New Study Reveals Lung Damage Not Caused By Cicotine E-Cigarettes
The serious lung disease known as EVALI or electronic cigarette or e-cigarette lung damage associated with product use is not caused by e-cigarette nicotine, as e-cigarette opponents falsely claim. This is according to a new study published in Drug and Alcohol Review by Colin Mendelsohn, Ph.D. EVALI is a serious medical condition in which a person's lungs are damaged by a substance that causes difficulty breathing, shortness of breath and chest pain.
Dr. Colin Mendelsohn, one of Australia's leading smoking cessation experts and founding president of the Australian Tobacco Harm Reduction Association (ATHRA), cited an outbreak of lung injury and death related to e-cigarette smoking in the United States in mid-2019 to early 2020.
He shared that 14 percent of cases reported nicotine vaping only - findings that correlate with the claim that nicotine products cause related lung injury.
In February 2020, Dr. Mendelsohn said, the epidemic in the United States resulted in 2,807 hospitalizations and deaths from the condition. The aforementioned cases primarily affected people who modified e-cigarette devices or used black-market modified e-cigarette oils.
In an investigation, the Centers for Disease Control and Prevention (CDC) found that many patients with lung injury used multiple tobacco and marijuana products. the CDC has identified vitamin E acetate as a chemical of concern for EVALI patients, and it was found in lung fluid samples from all patients examined by the CDC.
According to Dr. Mendelsohn, EVALI is misleading because it implies that all e-cigarette products cause the disease and that the only identified cause is THC products contaminated with vitamin E acetate.
"Incredibly, nicotine e-cigarette products are thought to play a role in EVALI. There have been no confirmed cases of EVALI due to nicotine smoking before or after the outbreak," Dr. Mendelssohn said. He added that the outbreak of lung damage was caused by e-cigarettes contaminated with vitamin E acetates in black market THC oil.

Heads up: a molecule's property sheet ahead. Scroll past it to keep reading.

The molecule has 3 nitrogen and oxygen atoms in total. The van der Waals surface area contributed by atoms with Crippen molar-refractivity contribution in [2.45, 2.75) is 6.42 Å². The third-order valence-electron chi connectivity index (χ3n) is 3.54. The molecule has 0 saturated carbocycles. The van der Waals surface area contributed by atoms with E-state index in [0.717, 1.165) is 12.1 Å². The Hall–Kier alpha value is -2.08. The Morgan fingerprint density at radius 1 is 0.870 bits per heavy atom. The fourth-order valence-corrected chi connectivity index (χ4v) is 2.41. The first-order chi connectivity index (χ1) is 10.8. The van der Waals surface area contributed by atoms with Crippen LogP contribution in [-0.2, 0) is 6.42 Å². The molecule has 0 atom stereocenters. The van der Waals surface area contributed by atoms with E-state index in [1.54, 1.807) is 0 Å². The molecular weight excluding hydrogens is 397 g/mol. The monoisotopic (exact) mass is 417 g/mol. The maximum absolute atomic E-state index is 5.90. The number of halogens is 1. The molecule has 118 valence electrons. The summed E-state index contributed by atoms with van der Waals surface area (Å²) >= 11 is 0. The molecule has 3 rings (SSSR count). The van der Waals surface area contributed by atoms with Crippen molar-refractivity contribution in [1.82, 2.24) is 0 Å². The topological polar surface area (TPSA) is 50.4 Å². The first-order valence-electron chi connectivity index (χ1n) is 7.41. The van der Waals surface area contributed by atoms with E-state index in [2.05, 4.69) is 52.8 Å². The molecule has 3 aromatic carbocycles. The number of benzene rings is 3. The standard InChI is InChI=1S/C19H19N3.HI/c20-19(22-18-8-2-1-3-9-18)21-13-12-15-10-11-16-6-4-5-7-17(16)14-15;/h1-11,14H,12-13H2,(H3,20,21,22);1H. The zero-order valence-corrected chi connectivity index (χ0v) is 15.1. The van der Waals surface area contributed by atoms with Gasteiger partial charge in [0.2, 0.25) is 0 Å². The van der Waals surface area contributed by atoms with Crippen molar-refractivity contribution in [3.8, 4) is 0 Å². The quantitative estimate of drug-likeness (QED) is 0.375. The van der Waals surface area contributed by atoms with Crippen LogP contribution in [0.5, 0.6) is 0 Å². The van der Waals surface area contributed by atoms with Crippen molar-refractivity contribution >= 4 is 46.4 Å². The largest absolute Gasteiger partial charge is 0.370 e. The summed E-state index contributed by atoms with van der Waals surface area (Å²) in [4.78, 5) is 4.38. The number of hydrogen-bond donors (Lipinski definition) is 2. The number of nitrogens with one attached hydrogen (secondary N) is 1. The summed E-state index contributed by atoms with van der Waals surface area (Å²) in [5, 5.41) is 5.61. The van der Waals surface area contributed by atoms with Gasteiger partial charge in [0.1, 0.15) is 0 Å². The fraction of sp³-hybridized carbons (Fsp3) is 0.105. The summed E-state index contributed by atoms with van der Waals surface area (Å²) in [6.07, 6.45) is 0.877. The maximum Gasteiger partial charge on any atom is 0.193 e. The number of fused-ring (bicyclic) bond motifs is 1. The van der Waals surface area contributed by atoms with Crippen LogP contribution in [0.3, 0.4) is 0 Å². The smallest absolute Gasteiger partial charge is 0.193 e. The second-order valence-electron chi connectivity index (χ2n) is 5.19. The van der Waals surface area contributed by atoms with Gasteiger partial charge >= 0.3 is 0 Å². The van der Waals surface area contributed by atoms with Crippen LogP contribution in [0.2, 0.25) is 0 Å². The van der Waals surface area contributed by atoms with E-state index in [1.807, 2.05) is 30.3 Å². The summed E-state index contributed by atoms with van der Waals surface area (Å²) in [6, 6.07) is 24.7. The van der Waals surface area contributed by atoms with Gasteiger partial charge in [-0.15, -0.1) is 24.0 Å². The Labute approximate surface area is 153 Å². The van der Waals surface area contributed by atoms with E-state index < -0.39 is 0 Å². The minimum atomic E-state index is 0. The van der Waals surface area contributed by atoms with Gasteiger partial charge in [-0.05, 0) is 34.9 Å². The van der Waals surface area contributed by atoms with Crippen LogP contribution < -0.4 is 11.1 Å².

The report also shared that the CDC has withdrawn its warning on the issue of commercial nicotine e-cigarettes after the evidence against it strengthened.
Given the inherent potential for e-cigarettes to cause associated lung damage, some 75 multidisciplinary experts requested that the CDC change the name of the disease because it was misleading and incorrectly implied that all e-cigarette devices caused the disease, when the only identified cause was contamination of THC e-cigarette products with vitamin E acetate.
Meanwhile, in the UK, the UK Department of Public Health stated in 2019 that EVALI is not a problem associated with the long-term use of regulated nicotine e-cigarette products. Due in part to the rapid public health response, public awareness of the risks associated with the use of e-cigarettes or e-cigarette products containing THC has increased.
However, the CDC emphasizes that the evidence is insufficient to rule out the possibility that other chemicals may play a role in cases of EVALI, which may include chemicals from products with or without THC. Data from studies of e-cigarette products have revealed thousands of chemical components, most of which have not been identified.
Dr. Mendelsohn's research further points out that misinformation about e-cigarettes and EVALI can have deadly effects. He emphasizes the need to correct persistent misconceptions about the causes of EVALI, as misinformation can cause public alarm and damage public health, not only in Australia but also in the United States.
Medical experts and public health regulators around the world have found that e-cigarettes are the most popular aid to quitting or reducing smoking, and therefore can help smokers move to better alternatives.
In fact, the public health benefits provided by e-cigarettes have been recognized by the UK National Health Service and the New Zealand Ministry of Health as they have embraced the use of e-cigarettes to help smokers quit.
The UK government has expressed concern that false fears about e-cigarettes are preventing smokers from picking them up to quit. Similarly, the New Zealand Ministry of Health has launched a public awareness campaign to dispel misconceptions about e-cigarettes in order to encourage smokers to make the switch as part of the Smokefree 2025 goal.
The U.S. Centers for Disease Control and Prevention has advised people who use e-cigarettes to quit smoking to weigh the benefits and risks and to avoid e-cigarettes containing THC, any form of modified e-cigarette device, or the addition of any substance manufacturer that is not part of a U.S. government program.
As public health authorities and the public increasingly embrace the science behind them and support their adoption through a thoughtful and balanced regulatory framework, e-cigarettes will continue to play a critical role in helping smokers around the world to quit.